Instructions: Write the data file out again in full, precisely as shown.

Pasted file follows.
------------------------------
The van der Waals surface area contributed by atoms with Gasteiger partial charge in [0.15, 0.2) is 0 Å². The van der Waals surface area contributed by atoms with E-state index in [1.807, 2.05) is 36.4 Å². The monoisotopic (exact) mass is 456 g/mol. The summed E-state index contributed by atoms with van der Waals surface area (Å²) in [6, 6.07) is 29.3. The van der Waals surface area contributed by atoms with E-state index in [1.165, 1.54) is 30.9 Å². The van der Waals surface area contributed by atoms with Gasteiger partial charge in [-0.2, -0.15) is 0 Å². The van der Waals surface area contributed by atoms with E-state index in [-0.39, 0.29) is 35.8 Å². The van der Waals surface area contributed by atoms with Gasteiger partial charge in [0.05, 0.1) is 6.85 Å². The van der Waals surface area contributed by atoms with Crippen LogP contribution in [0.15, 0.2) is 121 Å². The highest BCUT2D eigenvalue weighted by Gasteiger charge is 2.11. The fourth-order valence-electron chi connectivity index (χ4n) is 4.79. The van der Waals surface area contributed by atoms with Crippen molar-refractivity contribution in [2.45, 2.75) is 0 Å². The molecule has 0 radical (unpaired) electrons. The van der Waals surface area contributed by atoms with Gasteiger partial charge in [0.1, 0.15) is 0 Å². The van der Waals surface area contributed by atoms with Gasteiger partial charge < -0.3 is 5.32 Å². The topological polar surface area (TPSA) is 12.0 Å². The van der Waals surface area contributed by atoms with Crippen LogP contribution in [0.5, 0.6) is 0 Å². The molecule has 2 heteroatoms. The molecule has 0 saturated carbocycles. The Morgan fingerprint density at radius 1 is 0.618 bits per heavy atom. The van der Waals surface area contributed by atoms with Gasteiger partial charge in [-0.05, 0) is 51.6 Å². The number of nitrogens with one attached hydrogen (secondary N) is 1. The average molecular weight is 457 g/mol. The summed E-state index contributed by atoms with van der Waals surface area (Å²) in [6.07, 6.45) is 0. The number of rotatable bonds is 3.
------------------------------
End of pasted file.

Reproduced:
The van der Waals surface area contributed by atoms with Gasteiger partial charge in [0.15, 0.2) is 0 Å². The van der Waals surface area contributed by atoms with E-state index in [1.807, 2.05) is 36.4 Å². The monoisotopic (exact) mass is 456 g/mol. The summed E-state index contributed by atoms with van der Waals surface area (Å²) in [6, 6.07) is 29.3. The van der Waals surface area contributed by atoms with E-state index in [1.165, 1.54) is 30.9 Å². The van der Waals surface area contributed by atoms with Gasteiger partial charge in [-0.2, -0.15) is 0 Å². The van der Waals surface area contributed by atoms with E-state index in [-0.39, 0.29) is 35.8 Å². The van der Waals surface area contributed by atoms with Gasteiger partial charge in [0.05, 0.1) is 6.85 Å². The van der Waals surface area contributed by atoms with Crippen LogP contribution in [0.15, 0.2) is 121 Å². The highest BCUT2D eigenvalue weighted by Gasteiger charge is 2.11. The fourth-order valence-electron chi connectivity index (χ4n) is 4.79. The van der Waals surface area contributed by atoms with Crippen molar-refractivity contribution in [2.45, 2.75) is 0 Å². The molecule has 0 radical (unpaired) electrons. The van der Waals surface area contributed by atoms with Gasteiger partial charge in [0.1, 0.15) is 0 Å². The van der Waals surface area contributed by atoms with Gasteiger partial charge < -0.3 is 5.32 Å². The topological polar surface area (TPSA) is 12.0 Å². The van der Waals surface area contributed by atoms with Crippen LogP contribution in [0.5, 0.6) is 0 Å². The molecule has 2 heteroatoms. The molecule has 0 saturated carbocycles. The Morgan fingerprint density at radius 1 is 0.618 bits per heavy atom. The van der Waals surface area contributed by atoms with Gasteiger partial charge in [-0.05, 0) is 51.6 Å². The number of nitrogens with one attached hydrogen (secondary N) is 1. The average molecular weight is 457 g/mol. The summed E-state index contributed by atoms with van der Waals surface area (Å²) in [6.07, 6.45) is 0. The number of rotatable bonds is 3.